How often do you consider audio as a tool to help tell your organisation’s story?
by Ronnie Jones
As a radio reporter by trade, using audio in my comms work is something which comes naturally to me now; but it didn't at first. Find out below how a moment of inspiration completely transformed how I produced content for the media... a flash of inspiration which revolutionised how I worked.
When I worked as a press officer for the Ministry of Defence in the South West of England, I faced two ongoing issues which I wanted to tackle:
The changing media landscape, with smaller newsrooms and fewer journalists, meant that press releases weren’t being picked up as much as they had been in the past. This was simply because local journalists didn’t have the time to follow them up. They also weren’t able to leave their newsrooms as often as they had in the past to gather material. What they wanted - and needed - was more useable content, not just copy.
It took a long time to write and then get sign-off on press releases. I knew that this wasn't the best use of my time and effort, especially as the media didn’t always follow up releases. I wanted to be more efficient; to use my time wisely. I knew from my experience in radio newsrooms that I could turn around interviews and audio in next to no time.
I quickly realised that using audio - and Soundcloud in particular - was the best solution to both of the above issues. Using audio would give news desks what they wanted, reduce my workload, up my output and increase story reach. I knew I was on to something - audio had the added benefit of playing to my strengths as a radio journalist - but I didn’t anticipate the huge impact which audio would have on how I did my strategic comms job.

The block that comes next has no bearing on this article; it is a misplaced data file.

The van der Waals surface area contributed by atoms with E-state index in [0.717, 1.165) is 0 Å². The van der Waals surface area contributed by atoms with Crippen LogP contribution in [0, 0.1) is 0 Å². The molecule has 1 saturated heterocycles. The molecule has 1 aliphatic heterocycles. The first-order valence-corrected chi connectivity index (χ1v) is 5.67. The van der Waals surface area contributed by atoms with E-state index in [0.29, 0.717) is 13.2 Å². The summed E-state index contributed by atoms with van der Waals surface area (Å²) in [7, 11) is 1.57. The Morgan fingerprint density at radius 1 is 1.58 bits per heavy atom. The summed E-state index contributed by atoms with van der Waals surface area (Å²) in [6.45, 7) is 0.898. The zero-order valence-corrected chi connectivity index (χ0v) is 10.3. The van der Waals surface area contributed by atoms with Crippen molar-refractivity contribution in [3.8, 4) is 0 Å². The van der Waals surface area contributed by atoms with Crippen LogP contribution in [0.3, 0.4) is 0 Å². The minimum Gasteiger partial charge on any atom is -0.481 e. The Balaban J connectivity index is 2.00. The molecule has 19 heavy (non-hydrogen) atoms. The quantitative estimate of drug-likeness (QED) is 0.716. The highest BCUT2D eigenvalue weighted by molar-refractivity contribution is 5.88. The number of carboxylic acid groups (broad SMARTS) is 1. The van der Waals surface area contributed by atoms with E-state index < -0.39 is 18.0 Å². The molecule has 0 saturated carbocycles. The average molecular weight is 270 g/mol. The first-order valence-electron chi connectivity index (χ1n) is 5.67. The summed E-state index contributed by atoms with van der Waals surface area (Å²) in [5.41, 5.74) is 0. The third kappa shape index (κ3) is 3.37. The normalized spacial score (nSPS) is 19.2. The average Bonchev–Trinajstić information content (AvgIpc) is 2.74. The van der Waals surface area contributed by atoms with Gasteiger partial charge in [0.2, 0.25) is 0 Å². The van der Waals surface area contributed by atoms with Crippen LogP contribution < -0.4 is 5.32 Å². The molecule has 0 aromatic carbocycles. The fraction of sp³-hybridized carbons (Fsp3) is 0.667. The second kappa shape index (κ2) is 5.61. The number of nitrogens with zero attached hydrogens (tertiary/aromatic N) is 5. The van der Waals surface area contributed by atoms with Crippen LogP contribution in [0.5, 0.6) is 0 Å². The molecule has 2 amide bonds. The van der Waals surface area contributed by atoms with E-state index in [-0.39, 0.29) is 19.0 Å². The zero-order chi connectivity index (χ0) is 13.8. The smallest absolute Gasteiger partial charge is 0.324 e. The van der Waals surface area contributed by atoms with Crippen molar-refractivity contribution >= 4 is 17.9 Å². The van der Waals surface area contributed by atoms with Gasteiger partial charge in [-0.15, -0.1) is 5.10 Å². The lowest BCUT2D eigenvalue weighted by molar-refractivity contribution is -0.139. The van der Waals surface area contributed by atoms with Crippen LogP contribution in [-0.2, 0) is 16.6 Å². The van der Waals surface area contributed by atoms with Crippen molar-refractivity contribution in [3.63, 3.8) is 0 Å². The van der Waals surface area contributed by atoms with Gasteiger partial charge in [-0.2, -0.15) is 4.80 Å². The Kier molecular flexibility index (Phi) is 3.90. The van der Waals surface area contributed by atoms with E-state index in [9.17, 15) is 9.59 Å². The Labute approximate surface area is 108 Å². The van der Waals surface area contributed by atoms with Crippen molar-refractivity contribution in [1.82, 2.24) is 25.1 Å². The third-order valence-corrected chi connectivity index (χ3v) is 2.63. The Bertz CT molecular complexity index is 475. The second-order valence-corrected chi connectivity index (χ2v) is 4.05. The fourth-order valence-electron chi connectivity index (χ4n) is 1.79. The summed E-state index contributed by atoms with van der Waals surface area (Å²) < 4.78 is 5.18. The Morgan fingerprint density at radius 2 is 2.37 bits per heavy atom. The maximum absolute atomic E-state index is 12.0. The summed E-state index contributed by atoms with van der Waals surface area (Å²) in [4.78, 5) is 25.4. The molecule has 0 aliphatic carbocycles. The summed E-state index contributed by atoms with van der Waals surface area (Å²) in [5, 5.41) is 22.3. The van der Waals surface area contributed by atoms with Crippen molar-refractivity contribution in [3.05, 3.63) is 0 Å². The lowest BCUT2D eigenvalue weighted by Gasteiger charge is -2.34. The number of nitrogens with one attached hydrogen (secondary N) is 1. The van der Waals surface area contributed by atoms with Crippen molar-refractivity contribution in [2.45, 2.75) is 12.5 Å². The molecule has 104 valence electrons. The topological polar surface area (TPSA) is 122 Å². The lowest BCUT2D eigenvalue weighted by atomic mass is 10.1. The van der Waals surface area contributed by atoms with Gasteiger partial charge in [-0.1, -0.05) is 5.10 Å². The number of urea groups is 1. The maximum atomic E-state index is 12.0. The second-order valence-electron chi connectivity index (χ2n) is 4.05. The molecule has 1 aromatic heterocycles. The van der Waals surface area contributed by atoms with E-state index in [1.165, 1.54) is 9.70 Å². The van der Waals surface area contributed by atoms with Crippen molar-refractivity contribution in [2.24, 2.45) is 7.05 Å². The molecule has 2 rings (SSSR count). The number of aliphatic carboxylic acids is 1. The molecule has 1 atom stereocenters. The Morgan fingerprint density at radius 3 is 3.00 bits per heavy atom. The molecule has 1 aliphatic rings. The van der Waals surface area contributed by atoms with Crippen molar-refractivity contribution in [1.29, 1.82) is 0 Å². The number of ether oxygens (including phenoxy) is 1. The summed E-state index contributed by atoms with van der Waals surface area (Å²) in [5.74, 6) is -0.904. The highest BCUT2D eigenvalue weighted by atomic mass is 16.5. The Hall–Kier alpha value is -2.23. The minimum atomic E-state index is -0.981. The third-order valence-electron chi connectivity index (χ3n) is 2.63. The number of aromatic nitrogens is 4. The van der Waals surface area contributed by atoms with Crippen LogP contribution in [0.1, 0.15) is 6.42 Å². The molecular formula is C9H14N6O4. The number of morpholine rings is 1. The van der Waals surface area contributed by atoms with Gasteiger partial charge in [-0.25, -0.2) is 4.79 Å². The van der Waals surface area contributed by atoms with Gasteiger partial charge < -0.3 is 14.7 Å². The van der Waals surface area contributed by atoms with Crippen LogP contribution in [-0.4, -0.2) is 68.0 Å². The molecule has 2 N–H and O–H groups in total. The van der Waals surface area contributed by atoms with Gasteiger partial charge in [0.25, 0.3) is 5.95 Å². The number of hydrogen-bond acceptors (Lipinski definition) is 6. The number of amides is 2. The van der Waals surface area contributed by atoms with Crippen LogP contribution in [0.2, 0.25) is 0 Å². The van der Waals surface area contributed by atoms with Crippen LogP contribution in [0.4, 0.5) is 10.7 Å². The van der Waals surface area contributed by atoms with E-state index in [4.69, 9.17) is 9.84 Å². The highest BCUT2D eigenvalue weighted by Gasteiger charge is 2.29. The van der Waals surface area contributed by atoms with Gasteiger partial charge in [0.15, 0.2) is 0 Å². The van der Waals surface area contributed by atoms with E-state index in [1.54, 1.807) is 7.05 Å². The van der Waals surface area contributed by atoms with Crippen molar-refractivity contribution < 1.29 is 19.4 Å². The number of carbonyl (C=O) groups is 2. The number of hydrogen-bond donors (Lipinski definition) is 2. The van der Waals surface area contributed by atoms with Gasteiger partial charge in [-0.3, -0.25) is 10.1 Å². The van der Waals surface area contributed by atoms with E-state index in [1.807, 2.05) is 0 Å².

So I began creating audio content to tell soldiers’ stories and stories about the military units which I worked with and advised.
It worked, straight away.
You won’t be surprised to hear that radio stations - especially commercial radio - used the audio which I sent them (BBC stations have strict producer guidelines which makes it less likely that audio provided by press officers will be used). It meant that radio reporters didn’t have to contact me for interviews to get audio, like they had to in the past. It also meant that I didn't have to pester interviewees for repeated interviews. Everyone was saving time. Reach was increasing.
But I didn’t just provide interviews. I also gave radio stations sound effects to help them to bring the stories which I had sent them to life. It meant that a story which would have run mid bulletin (or not at all) when sent to radio newsrooms in 'copy' press release form, was now being run higher up in the news bulletin and in the news agenda, and featured more prominently as a result.
I didn’t stop there. During my initial trial of using audio as the primary means for engaging with local media, I had also come to realise that understaffed local newspapers were also desperate for digital - including audio - content, especially for their rapidly growing (and content heavy) websites. They also desperately needed quotes for copy for their traditional 'copy' publications, but had little time - or staff - to carry out interviews, and less time still to leave their newsrooms to record audio and then to edit afterwards.
So, I sent the same audio - and photographs (more in this in a minute) - which I had sent to radio stations, to local newspapers.. and sat back and watched what happened.
The audio from a few interviews, along with good quality photos - taken by the fantastic Army photographers who I worked with - would regularly be turned into double page spreads by local newspapers. I thought that newspapers might lift quotes for copy, but I hadn't expected this. Some papers would also use the audio to create multimedia versions of the stories online.
After this initial success, I started using audio for the vast majority of the stories which I sent to local and regional media. I got the same results. What started as a trial, revolutionised how I worked.